Wanna hear the lyrics to the song my daughter’s first grade class sings whenever it’s time to gather as an orderly assemblage on the rug?
I found her singing this last night:
Come to the carpet
And use your walking feet
Come to the carpet
Moving to the beat
Come to the carpet
Remember not to shout
Come to the carpet
And use your quiet mouth
As you can see, the great socialization/domestication program of our children has begun. I think we all know that the “carpet” is corporate, capitalist, middle-class America. “Shut your traps, kids. Fall into lockstep. Dial it down. It’s better…over here…on the carpet.”
But Lali told me that while the rest of the class is singing “Come to the Carpet,” she and her friend Evie are singing:
Bum boobee barpet
Booboo boppin’ beep
Bum boobee barpet
Boobin to the beat
Bum boobee barpet
Bebember bopoo bout
Bum boobee barpet
Byboo bybit bouth
She says her teacher doesn’t notice that she’s altered the words.
So eff you, Corporate America.
And now in the days of Standing Rock and downward political spirals, let our voices all together ring out, over pitched roofs and flat roofs, over telephone wires and cell towers, over railyards and air strips, in this refrain:
Bum Boobee Barpet!
And thank you, Lali, for inspiring adults everywhere in their freedom fight against their own childhood grooming.
Do you want to improve your life? Do you know about improving your life? How about some advices on improvement your life?
The preceding three sentences were all examples of very bad introductory hooks. And yet, they are also, in a way, very good hooks for their spectacular vagueness and unusual turns of phrase. This is, in part, why I like teaching ESL writing.
But I promise not to teach you ESL writing here (for now, anyway). No, what I want to impart are some tips and tricks that you may not find on the Internet, where tips and tricks go to breed and grow into underhanded little “life hacks.”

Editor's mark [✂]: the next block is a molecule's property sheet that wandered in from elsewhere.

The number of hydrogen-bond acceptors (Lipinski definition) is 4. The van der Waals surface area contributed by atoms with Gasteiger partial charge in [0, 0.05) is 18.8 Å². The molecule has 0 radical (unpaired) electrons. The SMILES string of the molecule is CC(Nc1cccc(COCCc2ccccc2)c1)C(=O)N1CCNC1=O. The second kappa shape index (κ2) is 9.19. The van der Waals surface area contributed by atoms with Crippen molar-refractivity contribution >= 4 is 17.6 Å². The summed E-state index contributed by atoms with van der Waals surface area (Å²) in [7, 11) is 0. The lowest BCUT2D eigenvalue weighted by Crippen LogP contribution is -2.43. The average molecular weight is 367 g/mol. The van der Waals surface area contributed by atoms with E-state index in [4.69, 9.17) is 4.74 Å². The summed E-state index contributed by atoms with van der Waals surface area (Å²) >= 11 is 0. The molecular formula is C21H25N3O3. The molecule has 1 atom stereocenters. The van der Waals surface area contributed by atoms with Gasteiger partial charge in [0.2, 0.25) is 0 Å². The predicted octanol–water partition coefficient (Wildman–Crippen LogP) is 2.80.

My tips are more like anti-tricks. They won’t make you blindly subscribe to the myth that easier = better. They won’t claim that “This Unbelievable New Trick to Cut an Avocado Will Change Your Life,” and then leave you alone over single-serving guacamole to realize that you saved yourself a mere two seconds, while the gaping abyss of gross meaninglessness in your trick-filled life still looms large (for example).
No, these tricks will in some way make your life more difficult or more controversial. Isn’t that the real byzantine sort of trickery that you truly crave?
I think it is.
Because in the end, the person we most need to trick in life is our own self-sabotaging selves. Human civilization is nothing if not the cumulative record of life hacking. And how has it really worked out for us? Let’s see…
Evidently, it cuts both ways. Now let’s commence:
Tip 1: “False devil” your deviled eggs
“One of the most onerous tasks in life is deviling eggs,” said someone probably once.
Solutions of yore included making small children devil the eggs for you, purchasing them ready-made from a deli, invoking Satan to do his handiwork, or simply not making them at all.
Wrong. Here’s what you do: Soft boil your eggs and dress them with mayo, chives, onion and maybe mustard, as pictured here. Do NOT remove the yolk.
It’s not just that it saves you time, it’s that it will disturb everyone at the party as they are blindsided by the realization of the pointlessness of deviling eggs. They will start to think about all of the other pointless things they do that they take for granted (paperwork, their jobs, social media). They’ll wonder, why did I carve these watermelon wedges into arrows? Why did I fashion this lace with bobbin and needle (I could have used a lace machine!). Why did I clink glasses with twelve people before drinking my champagne?